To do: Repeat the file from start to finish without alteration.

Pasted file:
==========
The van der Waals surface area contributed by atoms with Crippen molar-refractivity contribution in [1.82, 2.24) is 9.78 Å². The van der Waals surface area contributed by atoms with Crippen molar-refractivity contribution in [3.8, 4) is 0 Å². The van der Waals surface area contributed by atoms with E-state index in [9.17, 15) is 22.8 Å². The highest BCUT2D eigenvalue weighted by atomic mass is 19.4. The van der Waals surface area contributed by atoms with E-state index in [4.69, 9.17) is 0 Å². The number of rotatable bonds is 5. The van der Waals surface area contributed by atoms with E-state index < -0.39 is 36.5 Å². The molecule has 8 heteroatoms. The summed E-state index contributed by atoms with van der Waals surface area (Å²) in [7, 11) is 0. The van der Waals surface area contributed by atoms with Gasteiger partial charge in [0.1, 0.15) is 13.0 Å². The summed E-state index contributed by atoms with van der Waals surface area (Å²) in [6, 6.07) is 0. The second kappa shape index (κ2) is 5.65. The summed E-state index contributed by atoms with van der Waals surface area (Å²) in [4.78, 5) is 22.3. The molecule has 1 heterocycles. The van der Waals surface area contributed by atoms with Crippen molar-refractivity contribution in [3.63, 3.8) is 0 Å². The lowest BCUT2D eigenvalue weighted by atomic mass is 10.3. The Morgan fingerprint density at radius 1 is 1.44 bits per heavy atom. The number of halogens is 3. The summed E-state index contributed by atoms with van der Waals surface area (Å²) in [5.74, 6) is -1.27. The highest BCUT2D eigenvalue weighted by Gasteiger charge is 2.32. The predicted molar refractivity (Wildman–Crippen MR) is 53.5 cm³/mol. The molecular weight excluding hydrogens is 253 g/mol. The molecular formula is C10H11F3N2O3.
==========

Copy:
The van der Waals surface area contributed by atoms with Crippen molar-refractivity contribution in [1.82, 2.24) is 9.78 Å². The van der Waals surface area contributed by atoms with Crippen molar-refractivity contribution in [3.8, 4) is 0 Å². The van der Waals surface area contributed by atoms with E-state index in [9.17, 15) is 22.8 Å². The highest BCUT2D eigenvalue weighted by atomic mass is 19.4. The van der Waals surface area contributed by atoms with E-state index in [4.69, 9.17) is 0 Å². The number of rotatable bonds is 5. The van der Waals surface area contributed by atoms with E-state index < -0.39 is 36.5 Å². The molecule has 8 heteroatoms. The summed E-state index contributed by atoms with van der Waals surface area (Å²) in [7, 11) is 0. The van der Waals surface area contributed by atoms with Gasteiger partial charge in [0.1, 0.15) is 13.0 Å². The summed E-state index contributed by atoms with van der Waals surface area (Å²) in [6, 6.07) is 0. The second kappa shape index (κ2) is 5.65. The summed E-state index contributed by atoms with van der Waals surface area (Å²) in [4.78, 5) is 22.3. The molecule has 1 heterocycles. The van der Waals surface area contributed by atoms with Crippen molar-refractivity contribution in [3.63, 3.8) is 0 Å². The lowest BCUT2D eigenvalue weighted by atomic mass is 10.3. The Morgan fingerprint density at radius 1 is 1.44 bits per heavy atom. The number of halogens is 3. The summed E-state index contributed by atoms with van der Waals surface area (Å²) in [5.74, 6) is -1.27. The highest BCUT2D eigenvalue weighted by Gasteiger charge is 2.32. The predicted molar refractivity (Wildman–Crippen MR) is 53.5 cm³/mol. The molecular weight excluding hydrogens is 253 g/mol. The molecular formula is C10H11F3N2O3.